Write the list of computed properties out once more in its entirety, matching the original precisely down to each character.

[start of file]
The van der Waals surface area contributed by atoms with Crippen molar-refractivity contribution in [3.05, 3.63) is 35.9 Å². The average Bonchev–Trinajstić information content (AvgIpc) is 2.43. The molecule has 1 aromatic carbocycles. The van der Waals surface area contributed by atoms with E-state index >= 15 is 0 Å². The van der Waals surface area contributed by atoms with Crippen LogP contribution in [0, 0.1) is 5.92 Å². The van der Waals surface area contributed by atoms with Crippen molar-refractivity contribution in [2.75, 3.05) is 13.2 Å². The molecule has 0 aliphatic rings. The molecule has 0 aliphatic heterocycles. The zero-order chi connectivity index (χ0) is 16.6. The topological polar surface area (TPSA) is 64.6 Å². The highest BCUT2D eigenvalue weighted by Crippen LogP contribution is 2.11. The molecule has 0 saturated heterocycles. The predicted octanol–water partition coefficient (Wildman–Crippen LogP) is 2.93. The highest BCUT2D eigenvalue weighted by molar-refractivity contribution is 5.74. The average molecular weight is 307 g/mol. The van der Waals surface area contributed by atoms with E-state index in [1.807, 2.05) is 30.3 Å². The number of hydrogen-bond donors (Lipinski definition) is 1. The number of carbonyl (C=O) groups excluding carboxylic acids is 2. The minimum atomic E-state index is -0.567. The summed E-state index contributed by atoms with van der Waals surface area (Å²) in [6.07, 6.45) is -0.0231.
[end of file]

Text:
The van der Waals surface area contributed by atoms with Crippen molar-refractivity contribution in [3.05, 3.63) is 35.9 Å². The average Bonchev–Trinajstić information content (AvgIpc) is 2.43. The molecule has 1 aromatic carbocycles. The van der Waals surface area contributed by atoms with E-state index >= 15 is 0 Å². The van der Waals surface area contributed by atoms with Crippen LogP contribution in [0, 0.1) is 5.92 Å². The van der Waals surface area contributed by atoms with Crippen molar-refractivity contribution in [2.75, 3.05) is 13.2 Å². The molecule has 0 aliphatic rings. The molecule has 0 aliphatic heterocycles. The zero-order chi connectivity index (χ0) is 16.6. The topological polar surface area (TPSA) is 64.6 Å². The highest BCUT2D eigenvalue weighted by Crippen LogP contribution is 2.11. The molecule has 0 saturated heterocycles. The predicted octanol–water partition coefficient (Wildman–Crippen LogP) is 2.93. The highest BCUT2D eigenvalue weighted by molar-refractivity contribution is 5.74. The average molecular weight is 307 g/mol. The van der Waals surface area contributed by atoms with E-state index in [1.807, 2.05) is 30.3 Å². The number of hydrogen-bond donors (Lipinski definition) is 1. The number of carbonyl (C=O) groups excluding carboxylic acids is 2. The minimum atomic E-state index is -0.567. The summed E-state index contributed by atoms with van der Waals surface area (Å²) in [6.07, 6.45) is -0.0231.